I'm writing this article because recently it has come to my attention that the "bad line call" is in fact a part of tennis. Everyone who has ever played tennis regularly has missed line calls at some point in time...
Both on the ones that were actually out (whether on a serve or on the sideline/baseline) but we played anyway AND when we made inaccurate out calls on balls that were actually in. But we made in good faith with our less than "Shot-Spot-perfect" eyes.
Yes. You are, I am, we all are H-U-M-A-N. It happens....A lot actually!
Nobody is perfect, nor faultless (Players nor Officials)
Just look at this: 2013 Australian Open Challenge Statistics compiled after this year's Grand Slam tournament. At the Top Professional Level of tennis in the ATP and WTA, the players themselves, were wrong more than 2/3 of the time (about 70% of the time, the challenger was incorrect).
Remember, there are only a very limited in the amount of challenges available per set, so you can assume that they challenged because they genuinely felt unsatisfied with the ruling made on the court.
What is maybe more interesting is how often the Officials were wrong. Even when you have officials on every line and highly-paid umpires, they were actually "Caught" by Shot-Spot being wrong about 25% of the time, and those points had to be overturned or replayed. Just for the record, that was (at least) 189 times during that tournament alone where the officials were wrong, to be precise, according to the Australian Open website.
So that means that even these are paid and trained officials during the average match are missing about 1 or 2 calls per match at a Grand Slam. And yes, this is when those players are actually playing for millions of dollars AND Wimbledon is on the line =)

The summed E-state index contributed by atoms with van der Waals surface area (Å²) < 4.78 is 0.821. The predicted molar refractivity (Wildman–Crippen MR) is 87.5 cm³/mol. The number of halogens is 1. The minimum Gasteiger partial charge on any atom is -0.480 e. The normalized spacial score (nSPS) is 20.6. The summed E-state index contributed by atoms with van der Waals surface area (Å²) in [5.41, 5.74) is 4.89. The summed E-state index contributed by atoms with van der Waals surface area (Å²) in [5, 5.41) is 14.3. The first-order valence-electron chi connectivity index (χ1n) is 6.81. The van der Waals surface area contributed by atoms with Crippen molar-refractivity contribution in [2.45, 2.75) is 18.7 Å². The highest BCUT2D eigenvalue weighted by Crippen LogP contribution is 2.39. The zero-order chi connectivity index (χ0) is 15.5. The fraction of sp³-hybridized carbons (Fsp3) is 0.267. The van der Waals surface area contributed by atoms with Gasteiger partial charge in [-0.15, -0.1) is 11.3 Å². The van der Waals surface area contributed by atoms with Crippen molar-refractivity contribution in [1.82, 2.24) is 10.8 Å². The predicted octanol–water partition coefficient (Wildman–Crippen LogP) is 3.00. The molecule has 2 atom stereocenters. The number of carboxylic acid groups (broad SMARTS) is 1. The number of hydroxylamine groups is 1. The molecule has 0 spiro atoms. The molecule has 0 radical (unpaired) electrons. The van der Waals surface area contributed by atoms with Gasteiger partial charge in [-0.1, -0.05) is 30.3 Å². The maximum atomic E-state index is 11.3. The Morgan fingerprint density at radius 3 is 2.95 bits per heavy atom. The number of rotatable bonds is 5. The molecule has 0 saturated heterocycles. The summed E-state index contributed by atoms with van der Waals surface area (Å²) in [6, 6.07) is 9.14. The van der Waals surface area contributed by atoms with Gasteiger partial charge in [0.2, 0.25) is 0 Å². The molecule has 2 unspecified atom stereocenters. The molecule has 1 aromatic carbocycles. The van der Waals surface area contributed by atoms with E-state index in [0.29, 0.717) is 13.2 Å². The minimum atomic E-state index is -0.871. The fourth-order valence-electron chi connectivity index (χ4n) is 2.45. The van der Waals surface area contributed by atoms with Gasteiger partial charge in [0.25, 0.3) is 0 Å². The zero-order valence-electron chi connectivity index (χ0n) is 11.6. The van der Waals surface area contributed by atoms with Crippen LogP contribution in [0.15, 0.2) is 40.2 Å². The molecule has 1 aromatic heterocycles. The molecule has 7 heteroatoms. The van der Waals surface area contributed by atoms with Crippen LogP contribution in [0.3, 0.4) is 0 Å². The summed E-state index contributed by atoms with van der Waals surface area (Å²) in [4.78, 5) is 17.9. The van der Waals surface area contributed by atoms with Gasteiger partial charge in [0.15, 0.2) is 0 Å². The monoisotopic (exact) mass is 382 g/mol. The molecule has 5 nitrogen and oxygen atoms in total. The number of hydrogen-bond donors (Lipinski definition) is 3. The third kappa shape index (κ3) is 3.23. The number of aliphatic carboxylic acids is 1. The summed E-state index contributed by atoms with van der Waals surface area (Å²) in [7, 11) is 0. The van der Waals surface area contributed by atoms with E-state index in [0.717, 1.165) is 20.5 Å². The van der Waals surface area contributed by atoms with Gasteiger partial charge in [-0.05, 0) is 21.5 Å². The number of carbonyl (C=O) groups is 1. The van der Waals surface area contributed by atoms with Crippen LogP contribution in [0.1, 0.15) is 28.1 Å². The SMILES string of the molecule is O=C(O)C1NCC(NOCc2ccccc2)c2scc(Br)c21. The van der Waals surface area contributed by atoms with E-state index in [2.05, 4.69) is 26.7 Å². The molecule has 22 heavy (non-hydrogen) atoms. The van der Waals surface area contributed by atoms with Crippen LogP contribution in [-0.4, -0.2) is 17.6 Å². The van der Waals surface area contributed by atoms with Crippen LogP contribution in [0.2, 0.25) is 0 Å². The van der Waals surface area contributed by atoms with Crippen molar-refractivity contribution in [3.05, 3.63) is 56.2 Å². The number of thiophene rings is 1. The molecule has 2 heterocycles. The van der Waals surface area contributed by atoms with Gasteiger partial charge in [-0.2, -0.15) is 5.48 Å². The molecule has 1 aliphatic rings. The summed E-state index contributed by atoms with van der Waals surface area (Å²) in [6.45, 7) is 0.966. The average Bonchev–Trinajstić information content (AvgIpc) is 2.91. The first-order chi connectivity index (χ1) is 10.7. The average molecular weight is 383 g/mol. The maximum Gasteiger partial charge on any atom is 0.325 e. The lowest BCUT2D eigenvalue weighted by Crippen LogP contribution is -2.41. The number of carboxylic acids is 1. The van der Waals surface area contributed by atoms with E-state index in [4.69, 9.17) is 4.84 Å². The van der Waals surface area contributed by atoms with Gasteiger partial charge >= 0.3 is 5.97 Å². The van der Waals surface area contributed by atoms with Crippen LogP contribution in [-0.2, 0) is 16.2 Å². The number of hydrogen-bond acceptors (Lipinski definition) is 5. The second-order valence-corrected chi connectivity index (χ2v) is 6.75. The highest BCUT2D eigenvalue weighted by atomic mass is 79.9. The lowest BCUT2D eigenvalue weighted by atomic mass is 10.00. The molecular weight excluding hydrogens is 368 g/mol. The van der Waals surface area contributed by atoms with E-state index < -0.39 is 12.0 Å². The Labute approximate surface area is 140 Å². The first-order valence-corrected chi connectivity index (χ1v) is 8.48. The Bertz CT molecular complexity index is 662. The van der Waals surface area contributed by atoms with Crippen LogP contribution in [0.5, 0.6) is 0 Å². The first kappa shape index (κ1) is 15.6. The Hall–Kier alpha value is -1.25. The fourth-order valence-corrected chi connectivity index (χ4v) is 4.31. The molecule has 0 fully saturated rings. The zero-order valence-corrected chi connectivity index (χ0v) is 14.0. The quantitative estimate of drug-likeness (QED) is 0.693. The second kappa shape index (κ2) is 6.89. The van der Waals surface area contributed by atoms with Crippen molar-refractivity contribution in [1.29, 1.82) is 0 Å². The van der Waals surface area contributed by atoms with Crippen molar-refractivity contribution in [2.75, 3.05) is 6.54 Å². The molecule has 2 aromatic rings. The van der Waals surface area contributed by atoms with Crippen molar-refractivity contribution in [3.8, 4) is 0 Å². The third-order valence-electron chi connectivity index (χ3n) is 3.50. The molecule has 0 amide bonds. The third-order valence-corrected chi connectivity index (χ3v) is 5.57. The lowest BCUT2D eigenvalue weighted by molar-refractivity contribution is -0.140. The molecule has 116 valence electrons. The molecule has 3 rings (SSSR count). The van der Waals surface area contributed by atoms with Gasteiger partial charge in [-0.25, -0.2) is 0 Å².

Therefore in amateur matches and local pick-up games, you can expect to have a few missed calls (both in the caller's favor and sometimes a mistake in NOT calling and against their favor). If we make all calls in good faith, then for the most part, it should even out in the end. Or at least not effect the final outcome of a match...
What we do and how we react to this is the important part.
You cannot immediately over-react and assume your opponent is a cheater. Getting mad or upset or rattled about one bad call is a mental weakness.
You should assume they made a mistake and not a deliberate one. If it happens continually, then go ask for a line judge. It helps free up both players to hit the ball and not worry as much on making every call perfectly.
The USTA code of tennis says you can challenge or ask for a confirmation on the call from your opponent, but without an official there watching it is your Opponent who has the Right to make the call on his/her side of the court then you should accept it and move on. Important: *If you didn't see the ball land and space between the line and the ball, you should always assume it was in.*